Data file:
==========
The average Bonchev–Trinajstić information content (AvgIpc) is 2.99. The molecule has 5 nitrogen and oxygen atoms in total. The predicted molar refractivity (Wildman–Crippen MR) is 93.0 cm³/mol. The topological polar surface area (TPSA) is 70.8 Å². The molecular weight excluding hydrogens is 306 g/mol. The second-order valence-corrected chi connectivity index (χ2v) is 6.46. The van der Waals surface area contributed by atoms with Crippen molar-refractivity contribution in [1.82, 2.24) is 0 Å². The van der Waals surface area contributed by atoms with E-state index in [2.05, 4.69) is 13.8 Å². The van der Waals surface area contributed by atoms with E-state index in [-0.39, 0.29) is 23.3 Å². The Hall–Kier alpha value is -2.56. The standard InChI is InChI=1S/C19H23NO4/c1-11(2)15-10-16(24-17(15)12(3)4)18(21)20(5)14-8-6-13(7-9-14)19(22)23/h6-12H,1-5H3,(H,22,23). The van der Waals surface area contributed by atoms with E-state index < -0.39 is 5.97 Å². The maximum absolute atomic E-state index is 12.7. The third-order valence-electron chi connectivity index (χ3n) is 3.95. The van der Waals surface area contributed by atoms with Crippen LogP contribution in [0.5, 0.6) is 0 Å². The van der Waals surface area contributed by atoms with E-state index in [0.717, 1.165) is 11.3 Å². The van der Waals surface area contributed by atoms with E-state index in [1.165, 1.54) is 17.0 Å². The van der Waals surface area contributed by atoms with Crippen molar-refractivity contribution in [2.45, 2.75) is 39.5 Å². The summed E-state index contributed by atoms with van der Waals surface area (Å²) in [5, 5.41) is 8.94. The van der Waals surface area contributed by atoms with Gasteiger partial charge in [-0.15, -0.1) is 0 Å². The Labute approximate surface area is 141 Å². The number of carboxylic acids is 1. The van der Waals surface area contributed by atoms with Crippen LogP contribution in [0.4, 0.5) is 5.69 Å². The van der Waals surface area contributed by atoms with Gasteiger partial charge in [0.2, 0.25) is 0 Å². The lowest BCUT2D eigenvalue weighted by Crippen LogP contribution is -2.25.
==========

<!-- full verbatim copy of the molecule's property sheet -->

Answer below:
The average Bonchev–Trinajstić information content (AvgIpc) is 2.99. The molecule has 5 nitrogen and oxygen atoms in total. The predicted molar refractivity (Wildman–Crippen MR) is 93.0 cm³/mol. The topological polar surface area (TPSA) is 70.8 Å². The molecular weight excluding hydrogens is 306 g/mol. The second-order valence-corrected chi connectivity index (χ2v) is 6.46. The van der Waals surface area contributed by atoms with Crippen molar-refractivity contribution in [1.82, 2.24) is 0 Å². The van der Waals surface area contributed by atoms with E-state index in [2.05, 4.69) is 13.8 Å². The van der Waals surface area contributed by atoms with E-state index in [-0.39, 0.29) is 23.3 Å². The Hall–Kier alpha value is -2.56. The standard InChI is InChI=1S/C19H23NO4/c1-11(2)15-10-16(24-17(15)12(3)4)18(21)20(5)14-8-6-13(7-9-14)19(22)23/h6-12H,1-5H3,(H,22,23). The van der Waals surface area contributed by atoms with E-state index < -0.39 is 5.97 Å². The maximum absolute atomic E-state index is 12.7. The third-order valence-electron chi connectivity index (χ3n) is 3.95. The van der Waals surface area contributed by atoms with Crippen LogP contribution in [0.5, 0.6) is 0 Å². The van der Waals surface area contributed by atoms with E-state index in [0.717, 1.165) is 11.3 Å². The van der Waals surface area contributed by atoms with E-state index in [1.165, 1.54) is 17.0 Å². The van der Waals surface area contributed by atoms with Crippen molar-refractivity contribution in [2.45, 2.75) is 39.5 Å². The summed E-state index contributed by atoms with van der Waals surface area (Å²) in [5, 5.41) is 8.94. The van der Waals surface area contributed by atoms with Gasteiger partial charge in [-0.15, -0.1) is 0 Å². The Labute approximate surface area is 141 Å². The number of carboxylic acids is 1. The van der Waals surface area contributed by atoms with Crippen LogP contribution in [0.4, 0.5) is 5.69 Å². The van der Waals surface area contributed by atoms with Gasteiger partial charge in [0.2, 0.25) is 0 Å². The lowest BCUT2D eigenvalue weighted by Crippen LogP contribution is -2.25.